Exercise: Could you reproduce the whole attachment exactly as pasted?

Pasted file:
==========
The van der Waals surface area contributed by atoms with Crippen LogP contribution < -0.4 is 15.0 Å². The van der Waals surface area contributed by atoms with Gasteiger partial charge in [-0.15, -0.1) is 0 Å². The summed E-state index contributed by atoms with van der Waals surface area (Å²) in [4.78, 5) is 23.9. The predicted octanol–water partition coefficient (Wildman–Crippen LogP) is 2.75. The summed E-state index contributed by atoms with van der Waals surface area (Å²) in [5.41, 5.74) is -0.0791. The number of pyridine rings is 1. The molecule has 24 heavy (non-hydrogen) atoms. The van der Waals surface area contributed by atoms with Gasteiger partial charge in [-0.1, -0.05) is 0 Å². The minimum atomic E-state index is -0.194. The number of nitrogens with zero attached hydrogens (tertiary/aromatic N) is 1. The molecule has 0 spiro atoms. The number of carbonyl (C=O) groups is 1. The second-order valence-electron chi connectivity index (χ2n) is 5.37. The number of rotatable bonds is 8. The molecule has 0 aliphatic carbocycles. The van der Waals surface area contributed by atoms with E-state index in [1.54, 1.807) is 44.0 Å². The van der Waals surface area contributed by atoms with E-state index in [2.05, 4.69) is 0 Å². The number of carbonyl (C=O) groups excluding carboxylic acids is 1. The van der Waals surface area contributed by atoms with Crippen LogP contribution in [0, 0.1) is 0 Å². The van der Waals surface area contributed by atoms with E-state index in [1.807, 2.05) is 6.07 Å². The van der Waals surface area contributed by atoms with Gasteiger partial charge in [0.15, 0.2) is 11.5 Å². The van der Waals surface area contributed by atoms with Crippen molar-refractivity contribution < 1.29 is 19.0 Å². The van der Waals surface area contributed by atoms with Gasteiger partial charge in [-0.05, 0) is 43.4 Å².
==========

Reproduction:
The van der Waals surface area contributed by atoms with Crippen LogP contribution < -0.4 is 15.0 Å². The van der Waals surface area contributed by atoms with Gasteiger partial charge in [-0.15, -0.1) is 0 Å². The summed E-state index contributed by atoms with van der Waals surface area (Å²) in [4.78, 5) is 23.9. The predicted octanol–water partition coefficient (Wildman–Crippen LogP) is 2.75. The summed E-state index contributed by atoms with van der Waals surface area (Å²) in [5.41, 5.74) is -0.0791. The number of pyridine rings is 1. The molecule has 24 heavy (non-hydrogen) atoms. The van der Waals surface area contributed by atoms with Gasteiger partial charge in [-0.1, -0.05) is 0 Å². The minimum atomic E-state index is -0.194. The number of nitrogens with zero attached hydrogens (tertiary/aromatic N) is 1. The molecule has 0 spiro atoms. The number of carbonyl (C=O) groups is 1. The second-order valence-electron chi connectivity index (χ2n) is 5.37. The number of rotatable bonds is 8. The molecule has 0 aliphatic carbocycles. The van der Waals surface area contributed by atoms with E-state index in [1.54, 1.807) is 44.0 Å². The van der Waals surface area contributed by atoms with E-state index in [2.05, 4.69) is 0 Å². The number of carbonyl (C=O) groups excluding carboxylic acids is 1. The van der Waals surface area contributed by atoms with Crippen LogP contribution in [0, 0.1) is 0 Å². The van der Waals surface area contributed by atoms with E-state index in [1.807, 2.05) is 6.07 Å². The van der Waals surface area contributed by atoms with Gasteiger partial charge in [0.15, 0.2) is 11.5 Å². The van der Waals surface area contributed by atoms with Crippen molar-refractivity contribution < 1.29 is 19.0 Å². The van der Waals surface area contributed by atoms with Gasteiger partial charge in [-0.05, 0) is 43.4 Å².